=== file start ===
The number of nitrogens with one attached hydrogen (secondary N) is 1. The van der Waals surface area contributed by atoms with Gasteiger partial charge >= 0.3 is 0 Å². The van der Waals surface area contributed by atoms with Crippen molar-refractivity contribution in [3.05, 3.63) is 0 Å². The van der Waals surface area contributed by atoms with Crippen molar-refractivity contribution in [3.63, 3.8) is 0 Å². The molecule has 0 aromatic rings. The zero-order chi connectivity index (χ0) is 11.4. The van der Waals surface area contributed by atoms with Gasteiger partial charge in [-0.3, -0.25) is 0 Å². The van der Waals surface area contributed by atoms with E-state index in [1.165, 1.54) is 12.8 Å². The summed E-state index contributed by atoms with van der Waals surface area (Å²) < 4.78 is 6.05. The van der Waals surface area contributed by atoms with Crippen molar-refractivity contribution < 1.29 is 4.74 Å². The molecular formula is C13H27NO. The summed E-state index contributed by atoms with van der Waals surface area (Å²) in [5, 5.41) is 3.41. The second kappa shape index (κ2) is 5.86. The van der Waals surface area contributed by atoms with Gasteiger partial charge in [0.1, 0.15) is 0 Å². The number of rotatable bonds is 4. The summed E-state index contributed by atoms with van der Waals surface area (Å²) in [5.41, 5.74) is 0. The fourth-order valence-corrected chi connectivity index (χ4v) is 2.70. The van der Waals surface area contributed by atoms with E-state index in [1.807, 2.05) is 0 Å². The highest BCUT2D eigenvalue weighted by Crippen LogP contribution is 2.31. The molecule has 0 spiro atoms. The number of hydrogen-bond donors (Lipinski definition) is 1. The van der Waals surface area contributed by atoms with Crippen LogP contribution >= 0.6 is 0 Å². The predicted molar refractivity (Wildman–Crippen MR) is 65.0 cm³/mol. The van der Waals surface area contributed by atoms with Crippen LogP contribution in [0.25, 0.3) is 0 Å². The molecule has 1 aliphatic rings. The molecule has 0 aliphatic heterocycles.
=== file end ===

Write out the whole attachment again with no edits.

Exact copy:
The number of nitrogens with one attached hydrogen (secondary N) is 1. The van der Waals surface area contributed by atoms with Gasteiger partial charge >= 0.3 is 0 Å². The van der Waals surface area contributed by atoms with Crippen molar-refractivity contribution in [3.05, 3.63) is 0 Å². The van der Waals surface area contributed by atoms with Crippen molar-refractivity contribution in [3.63, 3.8) is 0 Å². The molecule has 0 aromatic rings. The zero-order chi connectivity index (χ0) is 11.4. The van der Waals surface area contributed by atoms with Gasteiger partial charge in [-0.3, -0.25) is 0 Å². The van der Waals surface area contributed by atoms with E-state index in [1.165, 1.54) is 12.8 Å². The summed E-state index contributed by atoms with van der Waals surface area (Å²) < 4.78 is 6.05. The van der Waals surface area contributed by atoms with Crippen molar-refractivity contribution < 1.29 is 4.74 Å². The molecular formula is C13H27NO. The summed E-state index contributed by atoms with van der Waals surface area (Å²) in [5, 5.41) is 3.41. The second kappa shape index (κ2) is 5.86. The van der Waals surface area contributed by atoms with Gasteiger partial charge in [0.1, 0.15) is 0 Å². The number of rotatable bonds is 4. The summed E-state index contributed by atoms with van der Waals surface area (Å²) in [5.41, 5.74) is 0. The fourth-order valence-corrected chi connectivity index (χ4v) is 2.70. The van der Waals surface area contributed by atoms with E-state index in [1.807, 2.05) is 0 Å². The highest BCUT2D eigenvalue weighted by Crippen LogP contribution is 2.31. The molecule has 0 spiro atoms. The number of hydrogen-bond donors (Lipinski definition) is 1. The van der Waals surface area contributed by atoms with Crippen LogP contribution >= 0.6 is 0 Å². The predicted molar refractivity (Wildman–Crippen MR) is 65.0 cm³/mol. The van der Waals surface area contributed by atoms with Crippen LogP contribution in [0.25, 0.3) is 0 Å². The molecule has 1 aliphatic rings. The molecule has 0 aliphatic heterocycles.